February 28, 1901 (9th Parliament, 1st Session)


Joseph Alexandre Camille Madore



X need not say to the Committee that I am quite prepared to receive any suggestions that may be made from either side of the House, or from a committee to which that Bill may be referred later on. The draft I have just submitted contains the principle of the Bill, and provided that principle is admitted, I am quite willing to go either to a Committee of the whole House or to a special committee, there to consider any suggestions that may be made. For instance, the suggestions made by the Minister of Marine and Fisheries are certainly deserving of discussion and consideration. We did not follow the lines of the English Bill because we considered that the circumstances in this country are not the same as in England, especially those in the province of Quebec. We did not propose to give to the judge the power to reopen the case, to go back to the beginning of the transaction, in order to ascertain whether the rate of interest charged is too high or not, and to leave that question altogether to his discretion. We thought that according to our procedure in the province of Quebec such a provision would be almost impracticable. When the borrower was sued by the lender for the amount claimed to be due, capital and interest, if the rate of interest was too high, and if it was left entirely to the judge to decide what amount should be charged, the defendant, even if he admitted his indebtedness, could not know the exact amount he would have to pay, and he could not make a tender to the plaintiff because in order to do so he must tender the amount that he really owes. If he does not tender the full amount of his debt, even if he succeeded in having the rate of interest claimed from him reduced, the whole cost of the contestation would fall on his shoulders.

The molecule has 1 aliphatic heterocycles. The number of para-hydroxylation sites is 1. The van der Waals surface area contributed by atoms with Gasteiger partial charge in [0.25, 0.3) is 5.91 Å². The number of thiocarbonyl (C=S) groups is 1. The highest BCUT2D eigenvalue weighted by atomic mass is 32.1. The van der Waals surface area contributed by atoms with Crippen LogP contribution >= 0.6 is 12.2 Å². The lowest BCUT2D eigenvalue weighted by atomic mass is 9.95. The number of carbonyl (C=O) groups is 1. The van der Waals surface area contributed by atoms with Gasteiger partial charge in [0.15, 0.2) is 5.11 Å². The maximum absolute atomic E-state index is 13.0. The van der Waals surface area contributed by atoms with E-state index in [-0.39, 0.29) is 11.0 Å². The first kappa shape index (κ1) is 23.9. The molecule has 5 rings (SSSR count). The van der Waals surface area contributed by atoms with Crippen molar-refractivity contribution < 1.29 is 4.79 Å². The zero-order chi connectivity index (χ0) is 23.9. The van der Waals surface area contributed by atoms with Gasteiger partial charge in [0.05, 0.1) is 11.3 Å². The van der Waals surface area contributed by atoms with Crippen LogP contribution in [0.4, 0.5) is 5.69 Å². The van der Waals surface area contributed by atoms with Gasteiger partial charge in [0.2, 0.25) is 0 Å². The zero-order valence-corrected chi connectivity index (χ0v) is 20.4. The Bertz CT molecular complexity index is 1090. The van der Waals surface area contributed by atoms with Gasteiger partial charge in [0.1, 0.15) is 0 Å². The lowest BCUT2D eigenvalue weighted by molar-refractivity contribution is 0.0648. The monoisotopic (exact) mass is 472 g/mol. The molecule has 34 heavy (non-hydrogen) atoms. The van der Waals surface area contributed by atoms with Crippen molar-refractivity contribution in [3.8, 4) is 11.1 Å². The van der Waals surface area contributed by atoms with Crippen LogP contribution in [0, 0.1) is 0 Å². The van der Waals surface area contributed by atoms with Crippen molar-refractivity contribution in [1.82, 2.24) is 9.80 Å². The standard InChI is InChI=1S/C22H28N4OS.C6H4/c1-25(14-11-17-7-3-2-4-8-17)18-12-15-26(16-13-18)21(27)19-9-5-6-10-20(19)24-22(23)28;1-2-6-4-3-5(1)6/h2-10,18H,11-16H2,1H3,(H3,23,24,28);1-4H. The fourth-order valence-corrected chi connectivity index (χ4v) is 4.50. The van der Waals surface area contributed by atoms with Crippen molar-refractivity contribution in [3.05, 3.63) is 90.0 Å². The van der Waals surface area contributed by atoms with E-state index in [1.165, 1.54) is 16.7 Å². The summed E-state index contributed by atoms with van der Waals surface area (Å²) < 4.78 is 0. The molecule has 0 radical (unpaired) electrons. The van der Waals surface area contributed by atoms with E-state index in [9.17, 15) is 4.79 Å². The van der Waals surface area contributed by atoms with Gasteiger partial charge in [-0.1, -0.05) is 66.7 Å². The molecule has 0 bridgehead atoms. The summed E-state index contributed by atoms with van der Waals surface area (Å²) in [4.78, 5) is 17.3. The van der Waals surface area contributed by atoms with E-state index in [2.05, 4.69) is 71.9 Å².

Full View